Government Decides to Run Water-Damaging Pipeline Through Native American Burial Ground, Then Sends in National Guard When They Try to Protest

North Dakota’s governor activated 100 National Guard troops on Thursday ahead of an expected ruling by a federal judge on a Native American tribe’s request to halt construction of a crude oil pipeline that has drawn fierce opposition and protests.

The $3.7 billion, 1,100-mile (1,770 km) Dakota Access pipeline would carry oil from just north of land owned by the Standing Rock Sioux Tribe to Illinois, where it would hook up to an existing pipeline and route crude directly to refineries in the U.S. Gulf Coast.

north dakota protest

The line would be the first to allow movement of crude oil from the Bakken shale, a vast oil formation in North Dakota, Montana and parts of Canada, to refineries on the U.S. Gulf Coast.

The project has sparked violent clashes between security officers near the construction site and tribe members and other protesters. Opponents say the project will damage burial sites considered sacred to the tribe and pollute the area’s drinking water.

Energy Transfer Partners, which is leading a group of firms to build the pipeline, did not immediately respond to a request for comment.

Protesters have included actress Shailene Woodley and Green Party presidential candidate Jill Stein. Some have spray-painted construction equipment, attached themselves to bulldozers and broken a fence, local authorities said.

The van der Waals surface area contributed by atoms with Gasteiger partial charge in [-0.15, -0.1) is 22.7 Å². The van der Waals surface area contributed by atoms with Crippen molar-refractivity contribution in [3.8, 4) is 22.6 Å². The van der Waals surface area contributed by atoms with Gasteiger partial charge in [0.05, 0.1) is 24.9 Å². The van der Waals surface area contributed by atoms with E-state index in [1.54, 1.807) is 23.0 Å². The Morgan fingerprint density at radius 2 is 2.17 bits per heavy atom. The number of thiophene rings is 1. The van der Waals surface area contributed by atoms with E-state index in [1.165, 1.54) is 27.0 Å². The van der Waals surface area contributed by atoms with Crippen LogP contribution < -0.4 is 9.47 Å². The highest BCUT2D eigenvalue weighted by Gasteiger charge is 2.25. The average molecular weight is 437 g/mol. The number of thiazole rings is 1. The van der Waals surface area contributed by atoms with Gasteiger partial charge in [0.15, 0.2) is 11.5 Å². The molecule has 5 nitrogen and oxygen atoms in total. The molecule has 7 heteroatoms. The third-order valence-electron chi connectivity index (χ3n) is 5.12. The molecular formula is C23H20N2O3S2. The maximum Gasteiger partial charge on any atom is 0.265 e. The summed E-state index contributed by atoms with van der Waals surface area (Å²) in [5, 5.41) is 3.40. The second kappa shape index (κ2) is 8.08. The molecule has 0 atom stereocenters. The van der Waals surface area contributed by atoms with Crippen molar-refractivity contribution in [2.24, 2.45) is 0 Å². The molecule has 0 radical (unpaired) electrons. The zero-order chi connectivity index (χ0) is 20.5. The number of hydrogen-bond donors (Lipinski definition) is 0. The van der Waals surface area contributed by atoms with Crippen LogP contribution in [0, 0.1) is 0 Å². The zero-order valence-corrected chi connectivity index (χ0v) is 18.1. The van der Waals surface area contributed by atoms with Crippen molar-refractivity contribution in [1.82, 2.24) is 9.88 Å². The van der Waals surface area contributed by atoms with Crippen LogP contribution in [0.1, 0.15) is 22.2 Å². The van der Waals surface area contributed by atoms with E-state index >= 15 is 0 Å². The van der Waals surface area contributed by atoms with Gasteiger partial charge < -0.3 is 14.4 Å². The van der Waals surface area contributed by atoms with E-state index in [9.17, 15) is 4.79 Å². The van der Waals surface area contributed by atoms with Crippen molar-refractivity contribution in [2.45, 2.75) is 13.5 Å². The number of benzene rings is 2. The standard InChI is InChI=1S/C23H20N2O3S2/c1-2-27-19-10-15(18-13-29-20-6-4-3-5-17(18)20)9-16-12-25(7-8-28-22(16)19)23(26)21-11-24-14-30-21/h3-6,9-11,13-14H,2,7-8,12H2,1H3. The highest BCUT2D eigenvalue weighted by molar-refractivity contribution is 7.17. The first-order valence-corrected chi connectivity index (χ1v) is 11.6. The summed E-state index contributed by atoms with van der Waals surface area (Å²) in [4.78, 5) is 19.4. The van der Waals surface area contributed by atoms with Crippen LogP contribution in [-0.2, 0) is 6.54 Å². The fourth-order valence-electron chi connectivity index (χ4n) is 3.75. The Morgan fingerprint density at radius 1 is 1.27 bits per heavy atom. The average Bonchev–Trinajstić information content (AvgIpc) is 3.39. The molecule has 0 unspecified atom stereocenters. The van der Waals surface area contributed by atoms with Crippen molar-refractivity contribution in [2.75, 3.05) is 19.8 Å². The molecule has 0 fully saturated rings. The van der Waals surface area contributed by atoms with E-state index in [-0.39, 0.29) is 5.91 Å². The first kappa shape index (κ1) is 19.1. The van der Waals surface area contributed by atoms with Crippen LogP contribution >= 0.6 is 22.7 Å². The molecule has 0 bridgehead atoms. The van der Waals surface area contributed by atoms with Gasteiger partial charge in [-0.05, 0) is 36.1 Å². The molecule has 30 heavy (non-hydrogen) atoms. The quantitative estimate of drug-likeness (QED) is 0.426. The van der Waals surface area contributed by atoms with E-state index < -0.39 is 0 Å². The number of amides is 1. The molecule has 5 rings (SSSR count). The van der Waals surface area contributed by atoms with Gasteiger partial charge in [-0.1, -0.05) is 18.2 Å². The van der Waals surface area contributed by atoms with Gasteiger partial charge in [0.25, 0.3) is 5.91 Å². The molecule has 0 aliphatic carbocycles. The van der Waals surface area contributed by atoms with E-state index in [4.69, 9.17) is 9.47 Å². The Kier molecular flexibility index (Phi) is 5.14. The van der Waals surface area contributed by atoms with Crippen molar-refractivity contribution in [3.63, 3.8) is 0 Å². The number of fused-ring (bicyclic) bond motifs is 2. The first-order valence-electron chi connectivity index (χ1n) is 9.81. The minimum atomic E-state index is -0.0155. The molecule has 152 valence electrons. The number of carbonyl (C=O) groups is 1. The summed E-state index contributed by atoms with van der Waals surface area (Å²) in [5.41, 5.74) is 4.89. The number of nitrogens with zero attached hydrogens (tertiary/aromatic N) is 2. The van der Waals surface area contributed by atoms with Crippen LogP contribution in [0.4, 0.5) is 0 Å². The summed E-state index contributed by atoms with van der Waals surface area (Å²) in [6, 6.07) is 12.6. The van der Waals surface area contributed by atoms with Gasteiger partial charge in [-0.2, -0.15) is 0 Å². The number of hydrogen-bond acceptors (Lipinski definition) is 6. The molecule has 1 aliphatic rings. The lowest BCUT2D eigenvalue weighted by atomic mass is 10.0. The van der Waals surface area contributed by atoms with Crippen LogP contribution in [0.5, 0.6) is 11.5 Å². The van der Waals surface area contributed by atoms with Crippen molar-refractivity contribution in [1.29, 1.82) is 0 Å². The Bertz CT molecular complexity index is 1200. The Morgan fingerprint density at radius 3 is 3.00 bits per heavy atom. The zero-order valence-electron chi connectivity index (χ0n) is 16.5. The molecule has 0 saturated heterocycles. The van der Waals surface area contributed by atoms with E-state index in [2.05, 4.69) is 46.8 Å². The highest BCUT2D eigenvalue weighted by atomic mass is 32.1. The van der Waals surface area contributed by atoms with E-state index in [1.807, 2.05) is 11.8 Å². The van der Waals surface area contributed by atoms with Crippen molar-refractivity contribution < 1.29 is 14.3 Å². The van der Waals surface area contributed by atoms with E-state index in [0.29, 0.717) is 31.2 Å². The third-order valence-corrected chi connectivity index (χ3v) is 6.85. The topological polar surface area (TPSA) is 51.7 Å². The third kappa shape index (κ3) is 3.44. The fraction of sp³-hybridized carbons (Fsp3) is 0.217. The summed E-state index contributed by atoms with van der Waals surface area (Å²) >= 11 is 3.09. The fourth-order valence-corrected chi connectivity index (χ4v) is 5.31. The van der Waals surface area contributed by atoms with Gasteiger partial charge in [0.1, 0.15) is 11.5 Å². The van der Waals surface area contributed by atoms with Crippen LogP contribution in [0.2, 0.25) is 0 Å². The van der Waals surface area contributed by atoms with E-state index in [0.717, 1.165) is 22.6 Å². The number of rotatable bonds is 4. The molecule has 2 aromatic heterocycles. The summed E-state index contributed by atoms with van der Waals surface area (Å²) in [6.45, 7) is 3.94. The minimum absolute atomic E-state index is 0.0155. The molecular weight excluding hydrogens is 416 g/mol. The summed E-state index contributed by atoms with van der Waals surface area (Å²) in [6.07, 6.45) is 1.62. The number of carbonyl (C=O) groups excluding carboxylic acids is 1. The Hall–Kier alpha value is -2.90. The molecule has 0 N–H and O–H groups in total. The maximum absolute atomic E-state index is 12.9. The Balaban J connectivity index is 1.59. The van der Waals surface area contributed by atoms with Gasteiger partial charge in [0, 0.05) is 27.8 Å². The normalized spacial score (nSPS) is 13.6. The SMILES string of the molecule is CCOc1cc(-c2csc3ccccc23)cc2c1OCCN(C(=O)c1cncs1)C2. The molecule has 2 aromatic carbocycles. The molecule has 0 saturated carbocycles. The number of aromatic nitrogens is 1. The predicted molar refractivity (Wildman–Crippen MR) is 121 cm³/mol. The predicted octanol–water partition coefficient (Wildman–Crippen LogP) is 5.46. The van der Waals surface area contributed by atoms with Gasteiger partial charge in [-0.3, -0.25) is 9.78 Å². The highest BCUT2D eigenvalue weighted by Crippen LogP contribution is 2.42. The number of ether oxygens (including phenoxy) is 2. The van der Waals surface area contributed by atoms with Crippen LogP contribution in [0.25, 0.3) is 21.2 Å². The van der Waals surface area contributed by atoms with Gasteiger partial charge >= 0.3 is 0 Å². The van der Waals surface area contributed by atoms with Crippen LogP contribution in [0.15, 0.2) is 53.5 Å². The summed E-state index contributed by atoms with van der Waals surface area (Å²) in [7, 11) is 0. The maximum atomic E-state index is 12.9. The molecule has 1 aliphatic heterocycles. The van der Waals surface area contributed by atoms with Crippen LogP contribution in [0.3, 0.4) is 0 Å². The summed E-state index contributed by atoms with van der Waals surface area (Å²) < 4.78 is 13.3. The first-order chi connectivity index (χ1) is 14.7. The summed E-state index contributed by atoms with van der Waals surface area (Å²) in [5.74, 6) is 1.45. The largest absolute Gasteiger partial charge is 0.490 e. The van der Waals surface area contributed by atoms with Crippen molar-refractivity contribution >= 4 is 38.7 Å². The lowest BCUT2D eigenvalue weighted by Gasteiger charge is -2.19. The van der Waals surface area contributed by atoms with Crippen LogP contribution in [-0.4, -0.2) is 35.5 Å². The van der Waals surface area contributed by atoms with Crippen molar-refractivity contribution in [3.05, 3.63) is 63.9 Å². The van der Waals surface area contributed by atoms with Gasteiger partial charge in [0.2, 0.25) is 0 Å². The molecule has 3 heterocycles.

Protests have been held in both North Dakota and Washington, D.C.

In a hearing in federal court in Washington, D.C., earlier this week, U.S. Judge James Boasberg granted in part and denied in part the tribe’s request for a temporary restraining order to stop the project, and said he would decide by Friday whether to grant the larger challenge to the pipeline, which would require the U.S. Army Corps of Engineers to withdraw permits.

Native Americans march to the site of a sacred burial ground that was disturbed by bulldozers building the Dakota Access Pipeline (DAPL), near the encampment where hundreds of people have gathered to join the Standing Rock Sioux Tribe's protest of the oil pipeline slated to cross the nearby Missouri River, September 4, 2016 near Cannon Ball, North Dakota.   Protestors were attacked by dogs and sprayed with an eye and respiratory irritant yesterday when they arrived at the site to protest after learning of the bulldozing work. / AFP / ROBYN BECK        (Photo credit should read ROBYN BECK/AFP/Getty Images)

Native Americans march to the site of a sacred burial ground that was disturbed by bulldozers building the Dakota Access Pipeline (DAPL)

The Missouri River is seen beyond an encampment September 4, 2016 near Cannon Ball, North Dakota where hundreds of people have gathered to join the Standing Rock Sioux Tribe's protest of the Dakota Access Pipeline (DAPL) that is slated to transport approximately 470,000 barrels of oil per day from the Bakken Oil Field in North Dakota to refineries in Illinois.  Protestors were attacked by dogs and sprayed with an eye and respiratory irritant yesterday when they arrived at the site to protest after learning of the bulldozing work. / AFP / Robyn BECK        (Photo credit should read ROBYN BECK/AFP/Getty Images)

The Missouri River is seen beyond an encampment September 4, 2016 near Cannon Ball, North Dakota.

In advance of that decision, Governor Jack Dalrymple ordered National Guard troops to the area from bases in Bismarck and two other cities.

Some two dozen troops will help with security at traffic checkpoints – the closest of which is about 30 miles (48 km) from the protest site, said Guard spokeswoman Amber Balken. One hundred troops in all are ready to aid local law enforcement should protests become violent, she said.

“The Guard members will serve in administrative capacities and assist in providing security at traffic information points – the Guardsmen will not be going to the actual protest site,” Balken said.

This article originally appeared on the Huffington Post.